The Anoka County Board and the city councils of Andover and Coon Rapids have approved a new county dog park on the west side of Bunker Hills Regional Park that could be open later this summer.
After the new dog park opens, the Coon Rapids City Council at a subsequent meeting will decide if it wants to keep its existing dog park at Trackside Park open, according to Tim Himmer, Coon Rapids public works director.
Some neighbors of that seven-year-old dog park have been frustrated with the barking dogs, but other residents from both Coon Rapids and other communities want it to remain open.
Coon Rapids had considered constructing another dog park in Evergreen Business Park as part of its park bond issue going to voters this November, but it was removed from the proposed projects included in the referendum because a majority of residents responding to a city survey opposed it.
Andover does not have a dog park. A few residents had tried to get one next to the Andover Station North ball fields but never were able to raise enough money.
“People want it,” said County Commissioner Carol LeDoux, who represents the area where the new dog park will be located just east of the county’s compost site and sheriff’s office gun range and south of the Bunker Hills archery range.
The most recent cost estimate from Anoka County Parks and Recreation Director John VonDeLinde is $40,586, which will be split equally three ways. The cost is lower than VonDeLinde first anticipated because everyone is contributing in-kind labor.
Anoka County will do the tree clearing, restoration and signage. Andover will provide the labor and equipment to prepare and grade the site. Coon Rapids is responsible for plan preparation, construction staking, providing Class 5 material and project administration.
The only elected official from the county board and two city councils to oppose the new dog park was Anoka County Board Chairperson Rhonda Sivarajah.
“As much as I like dogs myself, I have trouble justifying spending taxpayer dollars on dog parks when there are so many other needs in the county,” said Sivarajah.
Sivarajah opposed the county’s other dog park at Locke Park in Fridley, she said.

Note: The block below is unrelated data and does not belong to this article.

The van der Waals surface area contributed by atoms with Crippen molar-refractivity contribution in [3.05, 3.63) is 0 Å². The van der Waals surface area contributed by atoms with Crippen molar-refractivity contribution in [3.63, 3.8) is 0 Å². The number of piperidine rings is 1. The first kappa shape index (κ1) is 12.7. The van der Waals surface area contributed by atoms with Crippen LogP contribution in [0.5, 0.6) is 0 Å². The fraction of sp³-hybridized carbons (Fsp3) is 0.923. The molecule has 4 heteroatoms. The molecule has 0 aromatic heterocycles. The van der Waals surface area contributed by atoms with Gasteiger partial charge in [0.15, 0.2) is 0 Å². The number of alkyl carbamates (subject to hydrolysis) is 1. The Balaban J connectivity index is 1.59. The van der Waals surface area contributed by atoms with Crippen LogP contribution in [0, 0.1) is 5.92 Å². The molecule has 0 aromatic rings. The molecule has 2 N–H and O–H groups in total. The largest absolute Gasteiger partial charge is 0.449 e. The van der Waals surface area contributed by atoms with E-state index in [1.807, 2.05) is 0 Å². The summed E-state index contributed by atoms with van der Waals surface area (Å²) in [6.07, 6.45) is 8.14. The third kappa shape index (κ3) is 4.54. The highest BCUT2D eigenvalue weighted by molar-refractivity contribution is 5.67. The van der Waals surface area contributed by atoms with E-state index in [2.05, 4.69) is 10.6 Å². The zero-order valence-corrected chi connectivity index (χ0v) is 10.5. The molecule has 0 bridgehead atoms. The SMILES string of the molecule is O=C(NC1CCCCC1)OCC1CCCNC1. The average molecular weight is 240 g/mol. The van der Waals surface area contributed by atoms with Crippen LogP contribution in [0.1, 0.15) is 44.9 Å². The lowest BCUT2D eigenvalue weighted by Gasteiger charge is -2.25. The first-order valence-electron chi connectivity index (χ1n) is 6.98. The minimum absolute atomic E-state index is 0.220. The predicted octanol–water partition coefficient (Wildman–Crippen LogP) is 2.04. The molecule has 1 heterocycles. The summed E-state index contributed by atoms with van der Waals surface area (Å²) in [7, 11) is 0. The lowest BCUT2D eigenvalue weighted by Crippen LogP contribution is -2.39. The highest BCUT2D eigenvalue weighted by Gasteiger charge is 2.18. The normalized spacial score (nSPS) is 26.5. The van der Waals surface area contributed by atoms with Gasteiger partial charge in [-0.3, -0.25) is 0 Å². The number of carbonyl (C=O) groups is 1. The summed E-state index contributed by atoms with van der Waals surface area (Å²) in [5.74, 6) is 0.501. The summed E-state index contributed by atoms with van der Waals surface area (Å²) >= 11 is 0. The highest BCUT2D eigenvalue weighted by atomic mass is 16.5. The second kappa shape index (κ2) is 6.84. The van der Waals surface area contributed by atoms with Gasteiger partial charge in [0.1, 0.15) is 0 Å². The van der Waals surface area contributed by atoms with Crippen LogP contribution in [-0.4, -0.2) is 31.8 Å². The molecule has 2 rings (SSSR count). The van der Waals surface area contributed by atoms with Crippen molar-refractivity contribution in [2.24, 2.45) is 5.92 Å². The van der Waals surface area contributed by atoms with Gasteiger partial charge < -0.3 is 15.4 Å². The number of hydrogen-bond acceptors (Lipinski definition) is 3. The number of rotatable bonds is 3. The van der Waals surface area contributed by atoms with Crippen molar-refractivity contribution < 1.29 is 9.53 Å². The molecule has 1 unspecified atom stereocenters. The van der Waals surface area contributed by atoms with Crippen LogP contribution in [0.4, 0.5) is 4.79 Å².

According to Sivarajah, there are plenty of streets and city parks where people can walk their dogs.
Even though this new park will give dogs a larger area to run around, their owners must still be in control and be able to tell their dogs to come back to them.
LeDoux said a new dog park was not necessarily a high priority for her, but she saw that it was for Andover and Coon Rapids and said it gives a large area for dogs to run around.
At 6.58 acres, this second county dog park will be twice the size of the dog park in Fridley, according to VonDeLinde.
A dog park has been part of the Bunker Hills Regional Park master plan since 1999, but other priorities came up, VonDeLinde said.
The location is ideal, he said, because it is not in a neighborhood.
LeDoux said the cost has been reduced because the county already owned the land.
Andover Mayor Mike Gamache said while this county dog park is not as centrally located as the one at Andover Station North would have been, this is still a good location for Andover residents because those who would be more likely to use it are in the southern area of the city where smaller lots makes it difficult for the larger dogs to roam as freely.
Gamache also likes that this new dog park is large enough to have separate areas for small and large dogs.
“It’s the best of both worlds and it’s making use of a park area that wasn’t really being used,” he said.
According to Coon Rapids Mayor Tim Howe, the city has been working on this project for two years and he was very pleased that it has become a reality.
“The cost is very inexpensive,” Howe said.
Coon Rapids will pay for its share of the construction cost from its park improvement budget, Himmer said.
VonDeLinde said the site in the past was used to store trees downed by storms. He said if need be, the county and cities could work together to locate a suitable alternative site or sites.
One issue that was not discussed, but public officials were asked about, was whether they were concerned about the sound of gunfire from the nearby sheriff’s office gun range agitating dogs.
Gamache said this will need to be monitored in case it becomes an issue.
Sivarajah said the gun range has been there for years and the county wants to be a good neighbor.
LeDoux lives within a mile of the gun range and says it sounds like firecrackers to her. She said some dogs will react poorly to this noise, so dog owners will have to know how to calm down their dogs or leave the park if they do not stop barking.
“Common sense should prevail at some point,” LeDoux said.
The joint powers agreement approved by the three agencies spells out the cost sharing of both the construction of the dog park and its maintenance.
Under the agreement, the county will be responsible for the ongoing maintenance of the dog park (mowing, trash, repairs etc.), with Andover and Coon Rapids sharing equally in the costs, according to Himmer.
Editor’s note: Peter Bodley, managing editor, contributed to this story.
Eric Hagen is at firstname.lastname@example.org